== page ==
|Children at kindgarten No. 5 in HCM City's District 3 wash hands with soap before meals. About 13 per cent of deaths among children under five in Viet Nam are caused by diarrhoea. — VNA/VNS Photo Phuong Vy.
HA NOI (VNS) — A conference in Ha Noi yesterday was told that 13 per cent of deaths among children under five in Viet Nam are caused by diarrhoea.
The World Health Organisation was quoted as saying that diarrhoeal disease was the second leading cause of death among under-five children in Viet Nam and claimed 760,000 lives throughout the world every year. It added that the disease was both preventable and treatable.
The conference was part of a project called Childhood Diarrhoeal Disease in Viet Nam aimed at reducing the mortality rate in poor and remote areas.
The project has completed initial studies in the northern provinces of Dien Bien and Thai Binh, and the Mekong delta province of Ca Mau.
One of its reports indicated that the number of cases in Dien Bien was three times the national average, while in Thai Binh it was five times higher.
Major cause for severe cases was reported to be the Rotavirus, which was responsible for more than 50 per cent of children sent to hospital.
The project said that children in remote and poor areas were still experiencing difficulties in access to health services and recommended that the Ministry of Health take measures to prevent and control the disease.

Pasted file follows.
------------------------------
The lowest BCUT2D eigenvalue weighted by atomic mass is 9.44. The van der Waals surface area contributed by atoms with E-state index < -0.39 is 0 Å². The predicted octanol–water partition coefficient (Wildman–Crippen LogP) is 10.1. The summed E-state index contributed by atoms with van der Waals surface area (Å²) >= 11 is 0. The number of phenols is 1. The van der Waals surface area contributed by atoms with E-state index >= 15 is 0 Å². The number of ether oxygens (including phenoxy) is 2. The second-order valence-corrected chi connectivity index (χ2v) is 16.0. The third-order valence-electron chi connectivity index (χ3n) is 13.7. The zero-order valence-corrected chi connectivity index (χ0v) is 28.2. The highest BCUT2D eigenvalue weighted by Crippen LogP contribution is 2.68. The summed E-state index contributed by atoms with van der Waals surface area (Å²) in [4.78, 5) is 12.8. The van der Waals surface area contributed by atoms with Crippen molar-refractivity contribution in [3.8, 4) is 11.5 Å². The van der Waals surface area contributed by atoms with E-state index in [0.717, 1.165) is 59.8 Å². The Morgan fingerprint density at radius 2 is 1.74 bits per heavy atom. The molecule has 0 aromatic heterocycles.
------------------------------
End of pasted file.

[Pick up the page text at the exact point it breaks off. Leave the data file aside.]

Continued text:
Recommendations included introducing Rota-virus vaccine as a part of the nation's expanded immun-isation programme, training public health workers to treat the disease and supplying medical facilities with medicine.
The project also urged communities to take part in measures to prevent and control the disease by ensuring children had a nutritious diet, clean water and sanitary environment.
Doctor Nguyen Huy Du, an expert on maternal and child health with the United Nations' Children's Fund (UNICEF) Viet Nam said the fight against diarrhoeal disease required a multi-ministry, multi-department and community-drive approach. — VNS